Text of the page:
THE MIND MODEL OF CULT DYNAMICS
Research and Citations by Cathleen Mann, PhD and Debra Van Neste
Concept by Debra Van Neste
M: Manipulation. These are techniques used by cults to ensure compliance by using undue influence. The definition of undue influence has been recognized in common law for 500 years and is a legal definition, not a psychological one. Manipulation can consist of a variety of factors including those put forth by Cialdini (1984 ). Manipulation also involves several other elements such as impression management; lying about facts and history; assuring conformity to teaching without question (Lifton, 1961); betraying of confidences; denying reality; and changes to diet, sleeping patterns, and overactivity (Schein, 1961). Hypnosis or other artificial techniques are not necessary when ordinary techniques such as those mentioned above are more than adequate. The confirmation of manipulation occurs when ordinary cult members are successful to convert others (Kent, 2001).
I: Indoctrination. This is a process of deliberate changes to a person’s environment without consent, knowledge, or awareness (Zablocki, 2001). Indoctrination does not include personality change, only attitudinal and behavior change. The changes are not permanent and dissipate when the process of indoctrination ceases (Lifton, 1961; Gallanter,1999). There is no research support for “snapping,” “pre-cult/post-cult identities,” or “sudden personality changes.” Personality is a fixed, permanent variable; only behavior changes. Indoctrination begins with recruitment, binding an individual to the group through ritual and secrets, creating a sense of specialness, and replicating family bonds (Lifton, 1961; Satir, 1964), perverting social controls such as innate prosocial attitudes such as respect for authority and fear of negative consequences, among others (Bowbly, 1998; Shermer, 1997; Kent, 2005).
N: Negation. A process of devaluing the individual and their past through sustained criticism is often labeled as feedback or disengagement. All successful cults downplay the ego and consider it the ultimate enemy (Langone, 1986). Other forms of negation include triangulation (Satir, 1964), silent treatment, lack of or inconsistent reinforcement, rejection, questioning of motives, etc. Any cult failures are the result of improper group dynamics (Festinger, 1956; Kent, 2001; Ofshe, 1992).
D: Deception. Lack of informed consent (Routh, 1994). Successful cults use deception in a wide variety of forms. Without deception, no one would affiliate or stay. Termed the true hallmark of a cult, deception prevents critical thinking and good decision-making (Layton, 1998). Deception is not prevented by intelligence or rational thought but is maintained by emotions, fear, and isolation. It is a temporary betrayal of self (Lifton, 1993) without awareness of the reasons driving it. Deception occurs in a pyramid fashion where those above know more than those below, and leaders at the top restrict knowledge through the use of loyalty tests to climb higher in the pyramid. Deception is also detailed in the article by Langone, where he shows with great clarity, the interplay of the three D’s: deception, dependence, and dread. This is more accurate than the sensationalized term, “phobia indoctrination,” which does not capture the process of leaving a cult.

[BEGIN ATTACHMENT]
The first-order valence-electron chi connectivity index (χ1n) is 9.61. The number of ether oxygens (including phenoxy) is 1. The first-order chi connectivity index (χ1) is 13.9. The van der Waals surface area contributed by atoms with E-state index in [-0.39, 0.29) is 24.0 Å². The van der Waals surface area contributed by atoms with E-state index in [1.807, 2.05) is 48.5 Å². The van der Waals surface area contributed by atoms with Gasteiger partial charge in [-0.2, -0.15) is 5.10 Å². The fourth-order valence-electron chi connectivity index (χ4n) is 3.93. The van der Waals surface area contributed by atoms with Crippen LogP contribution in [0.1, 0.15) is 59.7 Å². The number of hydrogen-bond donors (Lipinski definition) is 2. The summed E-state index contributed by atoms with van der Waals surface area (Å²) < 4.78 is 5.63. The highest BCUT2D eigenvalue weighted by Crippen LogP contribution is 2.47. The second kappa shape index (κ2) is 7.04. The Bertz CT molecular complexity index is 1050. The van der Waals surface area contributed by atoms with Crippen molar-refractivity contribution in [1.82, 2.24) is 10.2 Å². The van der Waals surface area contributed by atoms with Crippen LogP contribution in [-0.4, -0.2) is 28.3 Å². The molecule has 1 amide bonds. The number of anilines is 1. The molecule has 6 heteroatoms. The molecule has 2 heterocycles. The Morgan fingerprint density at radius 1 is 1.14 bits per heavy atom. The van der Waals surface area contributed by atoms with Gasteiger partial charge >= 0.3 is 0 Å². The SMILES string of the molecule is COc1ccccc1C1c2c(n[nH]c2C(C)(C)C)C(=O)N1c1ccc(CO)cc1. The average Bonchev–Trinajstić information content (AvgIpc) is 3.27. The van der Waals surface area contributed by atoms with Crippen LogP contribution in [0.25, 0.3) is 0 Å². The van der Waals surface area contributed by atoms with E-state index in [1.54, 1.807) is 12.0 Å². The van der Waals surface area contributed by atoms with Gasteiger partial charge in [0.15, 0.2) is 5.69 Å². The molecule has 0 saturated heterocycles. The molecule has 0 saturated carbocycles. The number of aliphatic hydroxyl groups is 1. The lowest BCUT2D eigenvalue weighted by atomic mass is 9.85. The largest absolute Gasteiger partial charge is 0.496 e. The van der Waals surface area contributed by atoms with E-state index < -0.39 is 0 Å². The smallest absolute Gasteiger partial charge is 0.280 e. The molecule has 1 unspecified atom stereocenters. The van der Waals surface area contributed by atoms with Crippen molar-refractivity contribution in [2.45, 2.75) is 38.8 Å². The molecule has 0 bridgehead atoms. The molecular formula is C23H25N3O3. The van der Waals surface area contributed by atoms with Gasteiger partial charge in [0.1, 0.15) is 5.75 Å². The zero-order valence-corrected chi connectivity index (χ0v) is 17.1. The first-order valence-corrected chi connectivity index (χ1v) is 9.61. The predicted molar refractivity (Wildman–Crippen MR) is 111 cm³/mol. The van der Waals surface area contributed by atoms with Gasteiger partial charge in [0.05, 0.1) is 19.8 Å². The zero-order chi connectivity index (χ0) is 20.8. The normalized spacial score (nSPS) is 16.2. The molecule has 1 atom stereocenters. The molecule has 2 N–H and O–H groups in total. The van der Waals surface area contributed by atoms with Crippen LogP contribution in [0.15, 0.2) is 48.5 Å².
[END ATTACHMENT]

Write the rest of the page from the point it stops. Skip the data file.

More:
The MIND model has been accepted and used in a court case against a cult.
It is encouraged to teach, and link to the MIND model everywhere, just give proper citations to Dr Cathleen Mann and Copyright to Thinking Agenda.
Bowlby, J. (1988). A secure base. New York: Basic Books
Cialdini, R. (1984). The psychology of influence. New York: William Morrow.
Festinger, L; Riecken, H.W.; Schachter, S. (1956). When Prophecy Fails: A Social and Psychological Study of a Modern Group that Predicted the Destruction of the World. Minnesota: University of Minnesota Press.
Galanter, M. (1999). Cults: faith, healing, and coercion (2nd ed.). Oxford: Oxford University Press.
Kent, S. A. (2001). From slogans to mantras: social protest and religious conversion in the late Vietnam War era. New York: Syracuse University Press.
Kent, S.A. (2005). Education and Re-education in Ideological Organizations and Their Implications for Children. Cultic Studies Review 4 (2).
Langone, M.D. (1986). Cultism and American culture. Cultic Studies Journal, 3, 157-172.
Langone, M.D. (1993). (Ed.) Recovery from cults: help for victims of psychological and spiritual abuse. New York: W.W. Norton & Company.
Layton, D. (1998). Seductive poison: Jonestown survivors story of life and death in the Peoples Temple. New York: Anchor Books.
Lifton, R. J. (1961). Thought reform and the psychology of totalism. New York: W.W.Norton & Company.
Lifton, R.J. (1993). The protean self: Human resilience in an age of fragmentation. New York: Basic Books.
Ofshe, R. (1992). Coercive persuasion and attitude change. Encyclopedia of Sociology, eds. E. & M. Borgatta, New York: MacMillan; 212-224.
Routh, D. K. (1994). Clinical psychology since 1917: Science, practice, and organization. New York: Plenum.
Satir, V. (1964). Conjoint family therapy: A guide to theory and technique. Palo Alto, CA: Science and Behavior.
Schein, E. H. (1961). Coercive persuasion; a socio-psychological analysis of the brainwashing of American civilian prisoners by the Chinese Communists. New York: W. W. Norton.
Shermer, Michael (1997). Why People Believe Weird Things. New York: W.H. Freeman.
Zablocki, B.D. (2001). (Ed.) Misunderstanding cults: Searching for objectivity in a controversial field. Toronto: University of Toronto Press.